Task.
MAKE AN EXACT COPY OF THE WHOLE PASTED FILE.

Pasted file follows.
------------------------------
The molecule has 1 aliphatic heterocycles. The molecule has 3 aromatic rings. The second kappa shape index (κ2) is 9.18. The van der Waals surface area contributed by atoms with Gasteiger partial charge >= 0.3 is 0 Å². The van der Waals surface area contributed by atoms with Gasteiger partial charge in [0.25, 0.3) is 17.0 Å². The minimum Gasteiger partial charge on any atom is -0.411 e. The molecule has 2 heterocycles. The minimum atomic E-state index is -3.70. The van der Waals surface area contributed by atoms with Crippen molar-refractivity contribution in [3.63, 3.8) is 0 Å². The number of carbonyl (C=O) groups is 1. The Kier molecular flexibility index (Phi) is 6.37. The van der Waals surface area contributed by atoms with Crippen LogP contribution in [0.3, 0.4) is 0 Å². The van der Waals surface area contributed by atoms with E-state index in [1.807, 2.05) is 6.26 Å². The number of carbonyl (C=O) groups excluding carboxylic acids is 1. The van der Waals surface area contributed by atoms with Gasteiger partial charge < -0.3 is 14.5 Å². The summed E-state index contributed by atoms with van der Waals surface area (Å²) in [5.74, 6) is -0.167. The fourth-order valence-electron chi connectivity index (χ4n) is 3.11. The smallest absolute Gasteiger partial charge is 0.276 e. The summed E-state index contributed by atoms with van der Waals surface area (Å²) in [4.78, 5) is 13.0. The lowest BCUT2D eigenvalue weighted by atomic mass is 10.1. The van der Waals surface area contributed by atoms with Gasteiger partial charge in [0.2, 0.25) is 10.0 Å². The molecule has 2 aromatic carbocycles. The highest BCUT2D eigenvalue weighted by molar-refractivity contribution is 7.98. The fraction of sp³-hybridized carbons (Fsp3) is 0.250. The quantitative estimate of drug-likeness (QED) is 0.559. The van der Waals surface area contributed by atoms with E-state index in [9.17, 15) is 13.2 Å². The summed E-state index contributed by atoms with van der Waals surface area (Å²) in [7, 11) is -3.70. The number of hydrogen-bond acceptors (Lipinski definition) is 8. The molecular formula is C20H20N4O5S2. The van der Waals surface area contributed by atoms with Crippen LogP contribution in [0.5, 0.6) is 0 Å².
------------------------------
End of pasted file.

The molecule has 1 aliphatic heterocycles. The molecule has 3 aromatic rings. The second kappa shape index (κ2) is 9.18. The van der Waals surface area contributed by atoms with Gasteiger partial charge >= 0.3 is 0 Å². The van der Waals surface area contributed by atoms with Gasteiger partial charge in [0.25, 0.3) is 17.0 Å². The minimum Gasteiger partial charge on any atom is -0.411 e. The molecule has 2 heterocycles. The minimum atomic E-state index is -3.70. The van der Waals surface area contributed by atoms with Crippen molar-refractivity contribution in [3.63, 3.8) is 0 Å². The number of carbonyl (C=O) groups is 1. The Kier molecular flexibility index (Phi) is 6.37. The van der Waals surface area contributed by atoms with Crippen LogP contribution in [0.3, 0.4) is 0 Å². The van der Waals surface area contributed by atoms with E-state index in [1.807, 2.05) is 6.26 Å². The number of carbonyl (C=O) groups excluding carboxylic acids is 1. The van der Waals surface area contributed by atoms with Gasteiger partial charge < -0.3 is 14.5 Å². The summed E-state index contributed by atoms with van der Waals surface area (Å²) in [5.74, 6) is -0.167. The fourth-order valence-electron chi connectivity index (χ4n) is 3.11. The smallest absolute Gasteiger partial charge is 0.276 e. The summed E-state index contributed by atoms with van der Waals surface area (Å²) in [4.78, 5) is 13.0. The lowest BCUT2D eigenvalue weighted by atomic mass is 10.1. The van der Waals surface area contributed by atoms with Gasteiger partial charge in [0.2, 0.25) is 10.0 Å². The molecule has 2 aromatic carbocycles. The highest BCUT2D eigenvalue weighted by molar-refractivity contribution is 7.98. The fraction of sp³-hybridized carbons (Fsp3) is 0.250. The quantitative estimate of drug-likeness (QED) is 0.559. The van der Waals surface area contributed by atoms with E-state index in [9.17, 15) is 13.2 Å². The summed E-state index contributed by atoms with van der Waals surface area (Å²) in [7, 11) is -3.70. The number of hydrogen-bond acceptors (Lipinski definition) is 8. The molecular formula is C20H20N4O5S2. The van der Waals surface area contributed by atoms with Crippen LogP contribution in [0.5, 0.6) is 0 Å².